Administrative Access in Linux

Administrative Access in Linux

There are many Linux commands which deal with sensitive information like passwords, system hardware, or otherwise operate under other exceptional circumstances. Preventing regular users from executing these commands helps to protect the system. Logging in as the root user provides administrative access, allowing for the execution of some of the privileged commands.

The su Command

su OPTIONS USERNAME

The su command allows you to temporarily act as a different user. It does this by creating a new shell. The shell is simply a text input console that lets you type in commands. By default, if a user account is not specified, the su command will open a new shell as the root user, which provides administrative privileges. After executing the su command, a password is required. Note the command prompt has changed to reflect that you are now logged in as the root user. To logout and return to the sysadmin account, use the exit command. Note the prompt changes back:

To avoid executing any sensitive commands, we’ve configure the Steam Locomotive command, the sl command, to require administrative access. If the command is executed as sysadmin, it fails. Use the su command to switch to the root account and execute the sl command with administrative access:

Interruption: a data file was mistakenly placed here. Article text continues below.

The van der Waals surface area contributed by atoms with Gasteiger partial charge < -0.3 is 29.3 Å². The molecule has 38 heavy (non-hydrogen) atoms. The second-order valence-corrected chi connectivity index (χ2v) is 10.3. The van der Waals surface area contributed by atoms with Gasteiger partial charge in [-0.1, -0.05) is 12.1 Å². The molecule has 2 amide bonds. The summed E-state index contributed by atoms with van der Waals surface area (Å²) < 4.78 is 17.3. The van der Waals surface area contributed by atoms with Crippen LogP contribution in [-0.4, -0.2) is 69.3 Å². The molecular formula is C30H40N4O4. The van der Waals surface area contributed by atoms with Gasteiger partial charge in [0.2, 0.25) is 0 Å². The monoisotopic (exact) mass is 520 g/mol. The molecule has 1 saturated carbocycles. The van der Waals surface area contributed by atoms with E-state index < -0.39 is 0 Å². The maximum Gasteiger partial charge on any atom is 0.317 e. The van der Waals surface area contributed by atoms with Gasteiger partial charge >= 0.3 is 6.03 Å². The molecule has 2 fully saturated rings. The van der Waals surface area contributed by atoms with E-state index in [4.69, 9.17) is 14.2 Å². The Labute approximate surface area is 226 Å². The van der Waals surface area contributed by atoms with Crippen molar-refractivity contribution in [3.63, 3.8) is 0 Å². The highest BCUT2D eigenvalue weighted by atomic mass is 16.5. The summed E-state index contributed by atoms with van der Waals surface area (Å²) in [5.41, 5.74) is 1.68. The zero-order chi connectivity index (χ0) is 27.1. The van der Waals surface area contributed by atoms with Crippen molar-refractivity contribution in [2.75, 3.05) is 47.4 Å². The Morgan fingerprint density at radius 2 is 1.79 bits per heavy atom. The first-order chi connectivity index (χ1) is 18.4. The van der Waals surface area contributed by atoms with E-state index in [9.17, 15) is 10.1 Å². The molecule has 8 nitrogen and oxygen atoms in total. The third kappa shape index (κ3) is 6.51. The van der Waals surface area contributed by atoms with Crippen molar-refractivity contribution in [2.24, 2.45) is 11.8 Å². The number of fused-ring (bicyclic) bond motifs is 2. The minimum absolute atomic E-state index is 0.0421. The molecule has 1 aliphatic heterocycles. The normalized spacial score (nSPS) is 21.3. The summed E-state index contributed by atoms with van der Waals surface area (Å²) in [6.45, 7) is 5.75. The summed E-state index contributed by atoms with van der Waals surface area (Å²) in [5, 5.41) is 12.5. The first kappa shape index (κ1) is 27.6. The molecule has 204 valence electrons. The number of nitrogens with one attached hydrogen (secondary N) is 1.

The sudo Command

sudo [OPTIONS] COMMAND

The sudo command allows a user to execute a command as another user without creating a new shell. Instead, to execute a command with administrative privileges, use it as an argument to the sudo command. Like the su command, the sudo command assumes by default the root user account should be used to execute commands.
Execute the sl command as the root user by putting sudo in front of it:

Once the command has completed, notice the prompt has not changed, you are still logged in as sysadmin. The sudo command only provides administrative access for the execution of the specified command. This is an advantage as it reduces the risk that a user accidentally executes a command as root. The intention to execute a command is clear; the command is executed as root if prefixed with the sudo command. Otherwise, the command is executed as a regular user.   

Leave a Reply
Your email address will not be published. *